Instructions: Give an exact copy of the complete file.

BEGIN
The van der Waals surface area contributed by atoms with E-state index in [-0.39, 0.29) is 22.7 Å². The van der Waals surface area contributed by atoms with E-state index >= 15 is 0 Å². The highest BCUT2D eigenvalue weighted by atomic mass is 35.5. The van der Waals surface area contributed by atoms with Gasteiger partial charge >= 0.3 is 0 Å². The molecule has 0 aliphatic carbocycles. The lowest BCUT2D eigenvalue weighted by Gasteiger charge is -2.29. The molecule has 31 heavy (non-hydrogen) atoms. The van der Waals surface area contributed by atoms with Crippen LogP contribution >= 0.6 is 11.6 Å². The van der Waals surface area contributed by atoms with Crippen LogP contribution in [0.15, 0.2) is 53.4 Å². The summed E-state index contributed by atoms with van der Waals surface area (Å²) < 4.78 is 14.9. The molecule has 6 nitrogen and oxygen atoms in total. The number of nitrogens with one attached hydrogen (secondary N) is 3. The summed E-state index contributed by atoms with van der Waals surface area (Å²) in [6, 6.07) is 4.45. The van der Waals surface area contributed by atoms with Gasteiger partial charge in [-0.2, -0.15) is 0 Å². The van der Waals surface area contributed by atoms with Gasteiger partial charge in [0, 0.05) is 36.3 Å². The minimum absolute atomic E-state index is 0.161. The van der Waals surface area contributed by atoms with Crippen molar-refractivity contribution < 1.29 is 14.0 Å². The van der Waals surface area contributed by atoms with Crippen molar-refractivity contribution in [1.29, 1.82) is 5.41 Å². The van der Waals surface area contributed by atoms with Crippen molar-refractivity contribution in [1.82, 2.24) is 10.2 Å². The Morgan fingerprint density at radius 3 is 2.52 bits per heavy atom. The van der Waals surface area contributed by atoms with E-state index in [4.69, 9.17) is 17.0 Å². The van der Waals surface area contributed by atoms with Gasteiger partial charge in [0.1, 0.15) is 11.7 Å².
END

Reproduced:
The van der Waals surface area contributed by atoms with E-state index in [-0.39, 0.29) is 22.7 Å². The van der Waals surface area contributed by atoms with E-state index >= 15 is 0 Å². The highest BCUT2D eigenvalue weighted by atomic mass is 35.5. The van der Waals surface area contributed by atoms with Gasteiger partial charge >= 0.3 is 0 Å². The molecule has 0 aliphatic carbocycles. The lowest BCUT2D eigenvalue weighted by Gasteiger charge is -2.29. The molecule has 31 heavy (non-hydrogen) atoms. The van der Waals surface area contributed by atoms with Crippen LogP contribution >= 0.6 is 11.6 Å². The van der Waals surface area contributed by atoms with Crippen LogP contribution in [0.15, 0.2) is 53.4 Å². The summed E-state index contributed by atoms with van der Waals surface area (Å²) < 4.78 is 14.9. The molecule has 6 nitrogen and oxygen atoms in total. The number of nitrogens with one attached hydrogen (secondary N) is 3. The summed E-state index contributed by atoms with van der Waals surface area (Å²) in [6, 6.07) is 4.45. The van der Waals surface area contributed by atoms with Gasteiger partial charge in [-0.2, -0.15) is 0 Å². The van der Waals surface area contributed by atoms with Gasteiger partial charge in [0, 0.05) is 36.3 Å². The minimum absolute atomic E-state index is 0.161. The van der Waals surface area contributed by atoms with Crippen molar-refractivity contribution < 1.29 is 14.0 Å². The van der Waals surface area contributed by atoms with Crippen molar-refractivity contribution in [1.29, 1.82) is 5.41 Å². The van der Waals surface area contributed by atoms with Crippen molar-refractivity contribution in [1.82, 2.24) is 10.2 Å². The Morgan fingerprint density at radius 3 is 2.52 bits per heavy atom. The van der Waals surface area contributed by atoms with E-state index in [4.69, 9.17) is 17.0 Å². The van der Waals surface area contributed by atoms with Gasteiger partial charge in [0.1, 0.15) is 11.7 Å².